How To Be Yourself

I feel like now, at the age of 30, I’m starting to really know who I am. I’ve understood pieces, but I think that I’m finally figuring out how the many parts fit together. I’m learning what’s truly important to me, what really matters, the things I want to stand for.

Sometimes I make things so complicated. I turn little molehills into mountains – changing simple everyday choices into monumental decisions that will, in my mind, affect my entire future and determine who I really am.

But in reality, being me should be so simple. I got a lesson on being myself from a sweet little 6 year old last week. It brought me to tears and it hit home in a big way. Here’s his 11 step plan on how to be yourself.

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How To Be Yourself

  1. Do not copy somebody.
  2. Act like you.
  3. Be nice.
  4. Do what you usually do.
  5. Play what you usually play.
  6. Be who you are.
  7. Do what you like to do.
  8. Do your thing.
  9. Help people.
  10. Do what you’re supposed to.
  11. Have grace.

So simple.

So profound.

No catchy phrases.

No quiz determining what your personality type is or what the color of your aura is.

No instructions on figuring out if your true style is hipster or bohemian.

No analysis of whether you are a hands-on parent or a free-spirit parent.

No thoughts on the car you drive, the neighborhood you live in, or the dietary plan you’ve selected for your family.

Simple.

Once again in my classroom, I was the student and my student was the teacher. And I remembered Jesus’ words…
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He called a little child to him, and placed the child among them. And he said: “Truly I tell you, unless you change and become like little children, you will never enter the kingdom of heaven.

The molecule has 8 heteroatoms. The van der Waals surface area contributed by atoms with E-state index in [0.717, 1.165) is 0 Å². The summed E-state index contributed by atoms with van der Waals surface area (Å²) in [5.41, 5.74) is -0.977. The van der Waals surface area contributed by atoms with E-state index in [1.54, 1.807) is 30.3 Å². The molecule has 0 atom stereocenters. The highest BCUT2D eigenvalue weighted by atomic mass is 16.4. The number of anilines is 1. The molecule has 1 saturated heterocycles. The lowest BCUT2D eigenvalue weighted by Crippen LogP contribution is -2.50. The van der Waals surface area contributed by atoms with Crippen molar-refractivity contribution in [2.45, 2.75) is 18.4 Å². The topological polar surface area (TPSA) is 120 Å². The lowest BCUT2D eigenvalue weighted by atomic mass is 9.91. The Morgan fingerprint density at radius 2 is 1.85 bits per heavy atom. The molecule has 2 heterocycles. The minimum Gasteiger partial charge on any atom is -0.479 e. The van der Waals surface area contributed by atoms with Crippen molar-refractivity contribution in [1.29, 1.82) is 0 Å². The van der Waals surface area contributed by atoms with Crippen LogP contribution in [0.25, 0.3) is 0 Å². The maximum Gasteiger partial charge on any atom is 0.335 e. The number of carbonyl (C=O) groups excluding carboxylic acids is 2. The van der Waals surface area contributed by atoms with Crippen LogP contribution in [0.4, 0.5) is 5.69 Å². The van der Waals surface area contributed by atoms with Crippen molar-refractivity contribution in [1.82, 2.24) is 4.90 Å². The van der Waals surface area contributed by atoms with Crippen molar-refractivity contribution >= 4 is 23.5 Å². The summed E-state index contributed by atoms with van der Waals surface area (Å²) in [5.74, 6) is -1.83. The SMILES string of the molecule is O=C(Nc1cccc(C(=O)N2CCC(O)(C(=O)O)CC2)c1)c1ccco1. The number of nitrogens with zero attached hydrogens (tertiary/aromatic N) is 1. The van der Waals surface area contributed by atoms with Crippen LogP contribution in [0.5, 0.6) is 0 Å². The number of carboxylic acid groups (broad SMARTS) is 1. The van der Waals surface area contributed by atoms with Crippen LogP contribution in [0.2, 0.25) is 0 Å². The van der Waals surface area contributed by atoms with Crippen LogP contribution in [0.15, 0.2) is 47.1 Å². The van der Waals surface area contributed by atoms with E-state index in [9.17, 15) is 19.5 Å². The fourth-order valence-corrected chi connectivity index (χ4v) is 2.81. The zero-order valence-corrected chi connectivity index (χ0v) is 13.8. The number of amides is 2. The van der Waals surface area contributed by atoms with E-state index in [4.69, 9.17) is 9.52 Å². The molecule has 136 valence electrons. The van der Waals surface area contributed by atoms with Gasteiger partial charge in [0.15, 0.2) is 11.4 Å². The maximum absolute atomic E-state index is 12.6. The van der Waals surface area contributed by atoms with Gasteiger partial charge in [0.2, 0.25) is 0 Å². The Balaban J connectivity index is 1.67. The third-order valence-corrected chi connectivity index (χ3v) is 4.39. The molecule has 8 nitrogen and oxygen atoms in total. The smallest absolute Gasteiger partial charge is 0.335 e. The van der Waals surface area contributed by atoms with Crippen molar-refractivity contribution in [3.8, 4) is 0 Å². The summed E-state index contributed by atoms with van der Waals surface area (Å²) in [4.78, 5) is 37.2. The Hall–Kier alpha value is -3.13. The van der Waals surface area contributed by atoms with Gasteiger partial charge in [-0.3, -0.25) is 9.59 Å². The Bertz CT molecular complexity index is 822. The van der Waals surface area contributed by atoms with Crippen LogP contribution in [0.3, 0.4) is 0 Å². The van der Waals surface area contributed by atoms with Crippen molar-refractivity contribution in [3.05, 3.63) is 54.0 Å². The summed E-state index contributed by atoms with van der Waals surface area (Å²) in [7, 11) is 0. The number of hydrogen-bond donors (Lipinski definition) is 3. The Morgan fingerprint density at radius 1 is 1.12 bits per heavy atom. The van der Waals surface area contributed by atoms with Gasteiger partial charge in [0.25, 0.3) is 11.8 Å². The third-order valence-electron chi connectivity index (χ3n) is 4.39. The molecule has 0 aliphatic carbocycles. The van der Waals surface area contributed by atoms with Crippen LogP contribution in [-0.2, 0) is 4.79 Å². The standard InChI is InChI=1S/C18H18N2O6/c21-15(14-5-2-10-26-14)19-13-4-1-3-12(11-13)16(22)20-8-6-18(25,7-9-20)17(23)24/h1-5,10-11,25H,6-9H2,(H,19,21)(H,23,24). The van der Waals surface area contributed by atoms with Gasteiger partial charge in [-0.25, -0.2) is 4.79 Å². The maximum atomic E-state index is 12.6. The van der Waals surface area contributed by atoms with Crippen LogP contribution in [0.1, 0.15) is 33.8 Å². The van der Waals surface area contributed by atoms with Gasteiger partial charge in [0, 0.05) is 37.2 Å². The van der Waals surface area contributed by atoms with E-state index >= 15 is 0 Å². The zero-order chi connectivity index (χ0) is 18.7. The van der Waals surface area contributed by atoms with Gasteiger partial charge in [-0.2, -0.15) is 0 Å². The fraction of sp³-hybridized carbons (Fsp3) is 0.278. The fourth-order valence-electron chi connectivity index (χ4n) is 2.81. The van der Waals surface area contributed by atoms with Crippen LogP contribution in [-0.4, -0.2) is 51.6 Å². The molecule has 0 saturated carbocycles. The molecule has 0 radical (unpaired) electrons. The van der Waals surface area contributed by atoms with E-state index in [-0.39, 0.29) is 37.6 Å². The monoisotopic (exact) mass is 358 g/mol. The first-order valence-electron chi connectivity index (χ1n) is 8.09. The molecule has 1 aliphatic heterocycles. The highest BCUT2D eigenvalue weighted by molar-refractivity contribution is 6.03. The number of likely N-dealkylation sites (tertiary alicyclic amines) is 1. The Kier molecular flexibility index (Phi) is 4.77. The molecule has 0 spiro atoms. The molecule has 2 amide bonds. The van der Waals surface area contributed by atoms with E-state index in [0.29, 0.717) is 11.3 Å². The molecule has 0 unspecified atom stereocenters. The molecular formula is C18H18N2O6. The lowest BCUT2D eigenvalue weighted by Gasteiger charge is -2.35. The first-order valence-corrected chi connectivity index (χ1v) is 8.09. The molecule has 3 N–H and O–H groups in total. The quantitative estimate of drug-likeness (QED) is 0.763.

My hope is that I can learn to be myself in a simple, beautiful way like this little child.  That I can take away the complications and the silly details that don’t matter one little bit.

My hope is that I can remember to just do my thing, be nice, and have grace.  Because that sounds like a Shannon I can be proud of.

Life Happens Here

I sigh as I look at the ever-growing laundry pile on the living room chair. This is how it goes every week. Wash and dry on Saturday. Plan to fold on Sunday. Plan to fold on Monday. Plan to fold on Tuesday, Wednesday, Thursday, Friday. Back to Saturday – wash and dry and then add the clothes to the laundry pile. Will the laundry ever stop?

Then I hear Him whisper, “LIFE happens here.”

And I see those tiny socks in a new light. Tiny socks that cover my tiny girls’ tiny feet. Sunny spring rompers that my first girl wore, passed down to my second. Chris’ shorts that were worn in one of our after-the-girls’-bedtime basketball games that I have come to love. And I am thankful for the LIFE that happens here.

I look out the window at the backyard. There’s no designer fire pit. No fancy patio with sandstone pavers. No magical wooden tree house. Definitely nothing worth pinning. All I see is leftover mess. Baseballs littering the grass, the grill cover flung haphazardly over the table, and a blanket wadded over a tree branch.

Then I hear Him whisper, “LIFE happens here.”

And I remember yesterday evening. Chris manning the grill while turned around watching his girls. Claire hitting balls off her T, saying, “Watch this one, Mommy! I’m going to hit it to the moon.” Lucy by my side on a blanket, sitting up strong and tall, all smiles. And I am thankful for the LIFE that happens here.

I see the trail down the hallway. One cowgirl boot, then another. Sock #1, sock #2. Jean shorts. Yellow striped top. Another mess to pick up. Another mess that I didn’t make. I sigh and remember the days of cleaning up only my own messes.

Then I hear Him whisper, “LIFE happens here.”

And I imagine the thrill in my girl’s little heart when she heard Daddy ask the question, “Who wants to put on their swimsuit and run through the sprinklers?” I imagine and then I remember that same thrill in me when my heart was little. I remember small, simple moments like that and how they weren’t small at all to me. I put down the boots in my hand, kick off my own shoes, and walk to the door. The mess can wait. In an instant, it’s all so clear.   And I am thankful for the LIFE that happens here.

I mutter to myself as I grab the mop and bucket from the laundry room. That dog. Sometimes he makes me crazy. Muddy footprints trailing through the kitchen – around the table, over to his water bowl, and then back the way he came. I fill the bucket with water and begin to mop, muttering all the while, “That dog!”.

Then I hear Him whisper, “LIFE happens here.”